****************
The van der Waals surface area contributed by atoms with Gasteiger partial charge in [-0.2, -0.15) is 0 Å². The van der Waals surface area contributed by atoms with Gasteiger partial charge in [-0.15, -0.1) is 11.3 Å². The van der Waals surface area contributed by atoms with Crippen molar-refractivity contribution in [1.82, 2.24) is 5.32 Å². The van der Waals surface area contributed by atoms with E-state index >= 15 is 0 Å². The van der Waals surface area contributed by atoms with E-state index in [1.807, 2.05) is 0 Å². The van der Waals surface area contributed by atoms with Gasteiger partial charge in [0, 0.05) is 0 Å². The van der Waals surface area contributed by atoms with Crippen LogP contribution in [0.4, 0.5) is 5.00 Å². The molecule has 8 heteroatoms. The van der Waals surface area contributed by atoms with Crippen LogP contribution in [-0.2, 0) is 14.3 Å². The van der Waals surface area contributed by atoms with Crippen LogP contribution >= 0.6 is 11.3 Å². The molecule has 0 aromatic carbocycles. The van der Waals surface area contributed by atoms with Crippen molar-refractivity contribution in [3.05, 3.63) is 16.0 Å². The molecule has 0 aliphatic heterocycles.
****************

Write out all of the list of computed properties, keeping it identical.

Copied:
The van der Waals surface area contributed by atoms with Gasteiger partial charge in [-0.2, -0.15) is 0 Å². The van der Waals surface area contributed by atoms with Gasteiger partial charge in [-0.15, -0.1) is 11.3 Å². The van der Waals surface area contributed by atoms with Crippen molar-refractivity contribution in [1.82, 2.24) is 5.32 Å². The van der Waals surface area contributed by atoms with E-state index >= 15 is 0 Å². The van der Waals surface area contributed by atoms with E-state index in [1.807, 2.05) is 0 Å². The van der Waals surface area contributed by atoms with Gasteiger partial charge in [0, 0.05) is 0 Å². The van der Waals surface area contributed by atoms with Crippen LogP contribution in [0.4, 0.5) is 5.00 Å². The molecule has 8 heteroatoms. The van der Waals surface area contributed by atoms with Crippen LogP contribution in [-0.2, 0) is 14.3 Å². The van der Waals surface area contributed by atoms with Crippen LogP contribution >= 0.6 is 11.3 Å². The molecule has 0 aromatic carbocycles. The van der Waals surface area contributed by atoms with Crippen molar-refractivity contribution in [3.05, 3.63) is 16.0 Å². The molecule has 0 aliphatic heterocycles.